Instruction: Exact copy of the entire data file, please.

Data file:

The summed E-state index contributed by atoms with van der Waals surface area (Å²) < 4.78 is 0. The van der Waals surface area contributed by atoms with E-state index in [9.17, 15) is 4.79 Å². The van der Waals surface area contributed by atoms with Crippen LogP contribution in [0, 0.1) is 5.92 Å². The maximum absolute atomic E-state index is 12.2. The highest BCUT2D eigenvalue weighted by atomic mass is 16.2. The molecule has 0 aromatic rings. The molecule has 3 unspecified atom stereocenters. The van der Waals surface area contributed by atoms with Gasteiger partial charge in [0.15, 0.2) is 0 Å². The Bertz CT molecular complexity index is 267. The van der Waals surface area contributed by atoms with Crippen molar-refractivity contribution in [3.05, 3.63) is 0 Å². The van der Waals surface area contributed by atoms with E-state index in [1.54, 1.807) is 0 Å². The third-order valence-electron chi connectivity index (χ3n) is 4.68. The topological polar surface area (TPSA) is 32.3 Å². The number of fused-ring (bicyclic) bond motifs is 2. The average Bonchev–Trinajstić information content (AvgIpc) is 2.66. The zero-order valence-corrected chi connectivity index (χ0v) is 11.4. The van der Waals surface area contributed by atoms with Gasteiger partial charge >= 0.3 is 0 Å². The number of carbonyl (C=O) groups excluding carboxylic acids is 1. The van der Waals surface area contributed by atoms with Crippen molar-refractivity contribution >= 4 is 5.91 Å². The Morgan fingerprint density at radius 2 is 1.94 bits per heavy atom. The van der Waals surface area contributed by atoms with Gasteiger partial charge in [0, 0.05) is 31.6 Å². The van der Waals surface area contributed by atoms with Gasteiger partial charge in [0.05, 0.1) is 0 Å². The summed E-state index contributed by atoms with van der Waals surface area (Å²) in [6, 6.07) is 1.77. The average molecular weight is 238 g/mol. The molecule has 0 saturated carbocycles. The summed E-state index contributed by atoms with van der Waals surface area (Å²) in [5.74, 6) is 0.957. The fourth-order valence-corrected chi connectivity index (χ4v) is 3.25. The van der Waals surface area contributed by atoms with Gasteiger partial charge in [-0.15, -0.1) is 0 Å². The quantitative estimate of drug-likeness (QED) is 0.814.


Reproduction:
The summed E-state index contributed by atoms with van der Waals surface area (Å²) < 4.78 is 0. The van der Waals surface area contributed by atoms with E-state index in [9.17, 15) is 4.79 Å². The van der Waals surface area contributed by atoms with Crippen LogP contribution in [0, 0.1) is 5.92 Å². The maximum absolute atomic E-state index is 12.2. The highest BCUT2D eigenvalue weighted by atomic mass is 16.2. The molecule has 0 aromatic rings. The molecule has 3 unspecified atom stereocenters. The van der Waals surface area contributed by atoms with Gasteiger partial charge in [0.15, 0.2) is 0 Å². The Bertz CT molecular complexity index is 267. The van der Waals surface area contributed by atoms with Crippen molar-refractivity contribution in [3.05, 3.63) is 0 Å². The van der Waals surface area contributed by atoms with E-state index in [1.54, 1.807) is 0 Å². The third-order valence-electron chi connectivity index (χ3n) is 4.68. The topological polar surface area (TPSA) is 32.3 Å². The number of fused-ring (bicyclic) bond motifs is 2. The average Bonchev–Trinajstić information content (AvgIpc) is 2.66. The zero-order valence-corrected chi connectivity index (χ0v) is 11.4. The van der Waals surface area contributed by atoms with Gasteiger partial charge >= 0.3 is 0 Å². The number of carbonyl (C=O) groups excluding carboxylic acids is 1. The van der Waals surface area contributed by atoms with Crippen molar-refractivity contribution >= 4 is 5.91 Å². The Morgan fingerprint density at radius 2 is 1.94 bits per heavy atom. The van der Waals surface area contributed by atoms with Gasteiger partial charge in [0, 0.05) is 31.6 Å². The van der Waals surface area contributed by atoms with Gasteiger partial charge in [0.05, 0.1) is 0 Å². The summed E-state index contributed by atoms with van der Waals surface area (Å²) in [6, 6.07) is 1.77. The average molecular weight is 238 g/mol. The molecule has 0 saturated carbocycles. The summed E-state index contributed by atoms with van der Waals surface area (Å²) in [5.74, 6) is 0.957. The fourth-order valence-corrected chi connectivity index (χ4v) is 3.25. The van der Waals surface area contributed by atoms with Gasteiger partial charge in [-0.15, -0.1) is 0 Å². The quantitative estimate of drug-likeness (QED) is 0.814.